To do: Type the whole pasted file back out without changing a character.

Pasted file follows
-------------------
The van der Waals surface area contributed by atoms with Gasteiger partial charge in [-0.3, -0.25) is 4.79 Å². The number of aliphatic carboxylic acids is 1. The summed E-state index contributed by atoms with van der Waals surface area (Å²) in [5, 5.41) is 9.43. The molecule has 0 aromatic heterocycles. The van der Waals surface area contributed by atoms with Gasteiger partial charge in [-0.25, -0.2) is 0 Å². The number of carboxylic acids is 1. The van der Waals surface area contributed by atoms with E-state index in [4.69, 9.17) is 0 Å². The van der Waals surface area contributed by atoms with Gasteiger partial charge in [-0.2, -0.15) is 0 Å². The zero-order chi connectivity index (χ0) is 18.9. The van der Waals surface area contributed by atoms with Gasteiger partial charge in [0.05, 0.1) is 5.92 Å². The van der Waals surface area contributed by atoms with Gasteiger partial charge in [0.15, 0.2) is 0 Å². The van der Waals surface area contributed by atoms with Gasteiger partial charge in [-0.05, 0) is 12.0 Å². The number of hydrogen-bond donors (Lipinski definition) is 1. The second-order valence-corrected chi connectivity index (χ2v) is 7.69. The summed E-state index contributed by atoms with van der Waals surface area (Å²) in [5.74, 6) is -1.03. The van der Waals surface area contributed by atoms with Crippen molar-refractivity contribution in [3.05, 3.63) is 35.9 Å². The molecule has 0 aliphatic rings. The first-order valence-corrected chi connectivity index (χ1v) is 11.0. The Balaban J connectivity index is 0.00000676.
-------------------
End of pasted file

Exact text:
The van der Waals surface area contributed by atoms with Gasteiger partial charge in [-0.3, -0.25) is 4.79 Å². The number of aliphatic carboxylic acids is 1. The summed E-state index contributed by atoms with van der Waals surface area (Å²) in [5, 5.41) is 9.43. The molecule has 0 aromatic heterocycles. The van der Waals surface area contributed by atoms with Gasteiger partial charge in [-0.25, -0.2) is 0 Å². The number of carboxylic acids is 1. The van der Waals surface area contributed by atoms with E-state index in [4.69, 9.17) is 0 Å². The van der Waals surface area contributed by atoms with Gasteiger partial charge in [-0.2, -0.15) is 0 Å². The zero-order chi connectivity index (χ0) is 18.9. The van der Waals surface area contributed by atoms with Gasteiger partial charge in [0.05, 0.1) is 5.92 Å². The van der Waals surface area contributed by atoms with Gasteiger partial charge in [0.15, 0.2) is 0 Å². The van der Waals surface area contributed by atoms with Gasteiger partial charge in [-0.05, 0) is 12.0 Å². The number of hydrogen-bond donors (Lipinski definition) is 1. The second-order valence-corrected chi connectivity index (χ2v) is 7.69. The summed E-state index contributed by atoms with van der Waals surface area (Å²) in [5.74, 6) is -1.03. The van der Waals surface area contributed by atoms with Crippen molar-refractivity contribution in [3.05, 3.63) is 35.9 Å². The molecule has 0 aliphatic rings. The first-order valence-corrected chi connectivity index (χ1v) is 11.0. The Balaban J connectivity index is 0.00000676.